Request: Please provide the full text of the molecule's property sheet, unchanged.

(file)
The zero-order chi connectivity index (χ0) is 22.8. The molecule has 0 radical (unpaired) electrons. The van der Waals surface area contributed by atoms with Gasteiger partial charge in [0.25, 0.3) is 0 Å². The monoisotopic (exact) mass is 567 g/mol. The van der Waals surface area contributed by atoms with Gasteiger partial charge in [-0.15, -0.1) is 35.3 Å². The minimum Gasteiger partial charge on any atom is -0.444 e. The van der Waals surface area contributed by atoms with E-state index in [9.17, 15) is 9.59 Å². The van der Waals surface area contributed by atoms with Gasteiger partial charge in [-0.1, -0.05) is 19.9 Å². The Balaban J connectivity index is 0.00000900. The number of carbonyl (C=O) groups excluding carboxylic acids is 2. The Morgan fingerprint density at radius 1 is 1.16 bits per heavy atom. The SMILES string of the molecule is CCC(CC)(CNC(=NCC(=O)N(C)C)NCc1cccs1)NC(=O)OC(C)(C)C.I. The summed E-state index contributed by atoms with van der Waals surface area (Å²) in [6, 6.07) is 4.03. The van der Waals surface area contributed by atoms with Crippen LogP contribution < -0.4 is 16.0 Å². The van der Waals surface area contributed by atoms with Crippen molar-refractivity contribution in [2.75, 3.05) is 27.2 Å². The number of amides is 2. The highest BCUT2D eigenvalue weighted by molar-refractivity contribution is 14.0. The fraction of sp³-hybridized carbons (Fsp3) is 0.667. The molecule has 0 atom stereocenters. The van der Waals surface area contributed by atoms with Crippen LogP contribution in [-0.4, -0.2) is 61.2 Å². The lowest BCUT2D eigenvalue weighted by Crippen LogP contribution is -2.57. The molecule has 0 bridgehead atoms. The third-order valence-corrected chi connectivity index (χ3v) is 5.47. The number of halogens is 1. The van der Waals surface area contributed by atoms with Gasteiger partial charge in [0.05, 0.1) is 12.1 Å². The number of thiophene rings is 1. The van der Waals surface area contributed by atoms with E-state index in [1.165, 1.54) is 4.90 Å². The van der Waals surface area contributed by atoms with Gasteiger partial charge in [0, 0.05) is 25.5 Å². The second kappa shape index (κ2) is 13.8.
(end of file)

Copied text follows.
The zero-order chi connectivity index (χ0) is 22.8. The molecule has 0 radical (unpaired) electrons. The van der Waals surface area contributed by atoms with Gasteiger partial charge in [0.25, 0.3) is 0 Å². The monoisotopic (exact) mass is 567 g/mol. The van der Waals surface area contributed by atoms with Gasteiger partial charge in [-0.15, -0.1) is 35.3 Å². The minimum Gasteiger partial charge on any atom is -0.444 e. The van der Waals surface area contributed by atoms with E-state index in [9.17, 15) is 9.59 Å². The van der Waals surface area contributed by atoms with Gasteiger partial charge in [-0.1, -0.05) is 19.9 Å². The Balaban J connectivity index is 0.00000900. The number of carbonyl (C=O) groups excluding carboxylic acids is 2. The Morgan fingerprint density at radius 1 is 1.16 bits per heavy atom. The SMILES string of the molecule is CCC(CC)(CNC(=NCC(=O)N(C)C)NCc1cccs1)NC(=O)OC(C)(C)C.I. The summed E-state index contributed by atoms with van der Waals surface area (Å²) in [6, 6.07) is 4.03. The van der Waals surface area contributed by atoms with Crippen LogP contribution < -0.4 is 16.0 Å². The van der Waals surface area contributed by atoms with Crippen molar-refractivity contribution in [2.75, 3.05) is 27.2 Å². The number of amides is 2. The highest BCUT2D eigenvalue weighted by molar-refractivity contribution is 14.0. The fraction of sp³-hybridized carbons (Fsp3) is 0.667. The molecule has 0 atom stereocenters. The van der Waals surface area contributed by atoms with Crippen LogP contribution in [-0.4, -0.2) is 61.2 Å². The lowest BCUT2D eigenvalue weighted by Crippen LogP contribution is -2.57. The molecule has 0 bridgehead atoms. The third-order valence-corrected chi connectivity index (χ3v) is 5.47. The number of halogens is 1. The van der Waals surface area contributed by atoms with Gasteiger partial charge in [0.05, 0.1) is 12.1 Å². The number of thiophene rings is 1. The van der Waals surface area contributed by atoms with E-state index in [1.165, 1.54) is 4.90 Å². The van der Waals surface area contributed by atoms with Gasteiger partial charge in [0, 0.05) is 25.5 Å². The second kappa shape index (κ2) is 13.8.